3 Ways to Promote Mental Health at Work

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Optimists look for the good in a bad situation, a positive result from a negative experience, or the rainbow after the storm. An optimistic outlook is necessary to fight the human tendency to focus on the negative. The pandemic gave us so much negativity, loss, fear, and uncertainty. With so much tragedy, looking for the silver lining is challenging, to say the least. With that said, there are some positives that came out of the pandemic, and arguably one of the most important was the call for real-talk about mental health and well-being at work. 


Nearly every workplace has a stress management or well-being program available. Now employees expect more than a paycheck from their workplaces; they want workplaces that support their mental health and the pursuit of wholeness. In fact, 81% of workers reported that, in the future, they would look for workplaces that support mental health [APA].


Creating work environments which promote and support mental health is crucial to employee engagement, productivity, creativity, and innovation. However, 84% said their workplace conditions had contributed to at least one mental health challenge. Prioritizing mental health in the workplace is crucial for your team to flourish in all aspects of their lives. And it’s pretty good for business, too-a study found that organizations who invest in mental health reduce absenteeism and presenteeism and increase job performance. Here are three ways to promote mental health at work:


1. Empower Employees


Provide your employees with information about mental health, well-being, and burnout. Offer training sessions, seminars, and workshops that help address and give actionable tools to manage stress, self-care, and mental health. The University of California, Riverside, found that each dollar spent on wellness programs saved $3.27 in healthcare costs and $2.73 in absenteeism costs. Organizations should also provide access to counseling and ensure employees know these services are available. 


2. Foster Supportive Workplace Cultures


Create a work culture that supports open communication, empathy, and respect. Sadly, 49% of workers are concerned that bringing up mental health at work could lead to blowback — and even job loss [Modern Health]. Encourage your employees to share not only the highs but also the lows. Everyone struggles from time to time, so create a space with psychological safety built in so that people can be open and talk freely about what is really going on in their work and life. Leaders can foster supportive workplace cultures by actively listening, being open and transparent in all communications, reframing mistakes as growth opportunities, and leaning into empathy and kindness in all things.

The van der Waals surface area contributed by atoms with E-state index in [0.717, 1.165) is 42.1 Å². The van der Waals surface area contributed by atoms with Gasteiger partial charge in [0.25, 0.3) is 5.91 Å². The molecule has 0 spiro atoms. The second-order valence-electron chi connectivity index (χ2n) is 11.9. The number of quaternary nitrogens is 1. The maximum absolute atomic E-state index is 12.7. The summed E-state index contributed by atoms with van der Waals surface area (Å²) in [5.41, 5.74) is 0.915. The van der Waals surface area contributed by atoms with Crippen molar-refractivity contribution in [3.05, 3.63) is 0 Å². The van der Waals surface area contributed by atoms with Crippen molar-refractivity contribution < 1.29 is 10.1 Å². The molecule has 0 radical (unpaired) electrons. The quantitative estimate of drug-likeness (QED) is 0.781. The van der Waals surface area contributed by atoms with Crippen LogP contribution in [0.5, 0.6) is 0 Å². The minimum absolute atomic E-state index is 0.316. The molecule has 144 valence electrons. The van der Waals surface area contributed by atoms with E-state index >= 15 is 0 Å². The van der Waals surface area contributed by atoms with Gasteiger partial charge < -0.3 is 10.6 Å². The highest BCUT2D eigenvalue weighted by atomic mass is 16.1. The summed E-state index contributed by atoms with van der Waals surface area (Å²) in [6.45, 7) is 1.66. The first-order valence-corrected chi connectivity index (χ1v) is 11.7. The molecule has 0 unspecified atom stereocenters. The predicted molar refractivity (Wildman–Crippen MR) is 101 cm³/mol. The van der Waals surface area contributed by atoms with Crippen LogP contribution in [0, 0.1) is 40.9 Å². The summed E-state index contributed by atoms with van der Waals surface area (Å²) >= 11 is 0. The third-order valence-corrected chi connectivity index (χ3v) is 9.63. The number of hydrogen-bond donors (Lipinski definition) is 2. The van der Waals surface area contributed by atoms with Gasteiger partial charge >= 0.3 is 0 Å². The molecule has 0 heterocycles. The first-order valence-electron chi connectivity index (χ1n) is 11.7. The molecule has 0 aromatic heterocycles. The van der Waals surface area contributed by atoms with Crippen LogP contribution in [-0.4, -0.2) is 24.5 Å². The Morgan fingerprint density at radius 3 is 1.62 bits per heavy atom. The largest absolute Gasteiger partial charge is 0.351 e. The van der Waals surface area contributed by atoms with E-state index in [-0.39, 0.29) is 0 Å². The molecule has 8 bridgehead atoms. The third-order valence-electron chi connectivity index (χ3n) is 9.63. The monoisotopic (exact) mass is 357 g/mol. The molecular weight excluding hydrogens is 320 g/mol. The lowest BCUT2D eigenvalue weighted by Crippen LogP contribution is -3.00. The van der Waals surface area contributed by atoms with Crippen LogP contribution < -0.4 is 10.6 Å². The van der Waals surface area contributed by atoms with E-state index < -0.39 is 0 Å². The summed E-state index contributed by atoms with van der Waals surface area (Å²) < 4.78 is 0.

3. Prioritize Self-Care 


Bare minimal Mondays are just the latest workplace trend to hit TicTok. It promotes easing into the week by prioritizing self-care over productivity. Mental health is one of the most significant factors in how we show up at work and in our lives. If we are struggling, it’s impossible to come to work ready to knock out deadlines. However, if we’re given the time to process, reflect, and for self-care, we can show up fully engaged and ready to take on the day. So instead of bare minimal Mondays, we encourage Mental Mondays. Take one day a week to tweak one thing differently that will nurture you and put yourself first. This may be a morning walk, a meditation break during the day, or enjoying a cup of tea in the park. By encouraging your team to practice self-care or Mental Mondays, they will be able to understand what meaningful change can look like, and they'll be able to show up authentically whole and happy on Mondays and every day.    


We’ve come a long way in addressing and reducing the stigma around mental health since the onset of the pandemic. It is more important than ever that organizations intentionally create environments where employees feel safe and supported in discussing their mental health concerns. Promoting mental health awareness will create healthier, happier, and more human workplaces where employees feel valued, appreciated, heard, and empowered. 



About the Author

Amanda Marksmeier

Amanda is the Growth Content Driver at DH. She has been writing and creating engaging content for nearly five years. She loves to use words to inspire and connect with people. Amanda thrives on helping and serving others through the power of the written word. She is always on the search for new and inventive ways to reach and educate others.


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